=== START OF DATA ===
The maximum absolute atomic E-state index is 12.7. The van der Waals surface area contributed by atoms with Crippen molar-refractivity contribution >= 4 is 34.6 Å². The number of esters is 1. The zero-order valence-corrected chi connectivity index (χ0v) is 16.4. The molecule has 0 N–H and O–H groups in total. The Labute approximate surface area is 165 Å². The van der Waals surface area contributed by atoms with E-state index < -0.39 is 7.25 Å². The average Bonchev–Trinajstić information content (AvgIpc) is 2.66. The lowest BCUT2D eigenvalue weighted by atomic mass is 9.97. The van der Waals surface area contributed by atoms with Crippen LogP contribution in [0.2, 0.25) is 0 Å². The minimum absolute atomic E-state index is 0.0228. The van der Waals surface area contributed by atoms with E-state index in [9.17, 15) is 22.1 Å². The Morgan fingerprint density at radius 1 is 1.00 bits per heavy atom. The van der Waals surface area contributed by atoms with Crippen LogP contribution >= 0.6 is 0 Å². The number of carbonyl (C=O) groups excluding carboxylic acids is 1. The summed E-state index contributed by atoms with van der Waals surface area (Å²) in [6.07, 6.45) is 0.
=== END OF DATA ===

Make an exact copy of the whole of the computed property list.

The maximum absolute atomic E-state index is 12.7. The van der Waals surface area contributed by atoms with Crippen molar-refractivity contribution >= 4 is 34.6 Å². The number of esters is 1. The zero-order valence-corrected chi connectivity index (χ0v) is 16.4. The molecule has 0 N–H and O–H groups in total. The Labute approximate surface area is 165 Å². The van der Waals surface area contributed by atoms with E-state index < -0.39 is 7.25 Å². The average Bonchev–Trinajstić information content (AvgIpc) is 2.66. The lowest BCUT2D eigenvalue weighted by atomic mass is 9.97. The van der Waals surface area contributed by atoms with Crippen LogP contribution in [0.2, 0.25) is 0 Å². The minimum absolute atomic E-state index is 0.0228. The van der Waals surface area contributed by atoms with E-state index in [9.17, 15) is 22.1 Å². The Morgan fingerprint density at radius 1 is 1.00 bits per heavy atom. The van der Waals surface area contributed by atoms with Crippen LogP contribution >= 0.6 is 0 Å². The number of carbonyl (C=O) groups excluding carboxylic acids is 1. The summed E-state index contributed by atoms with van der Waals surface area (Å²) in [6.07, 6.45) is 0.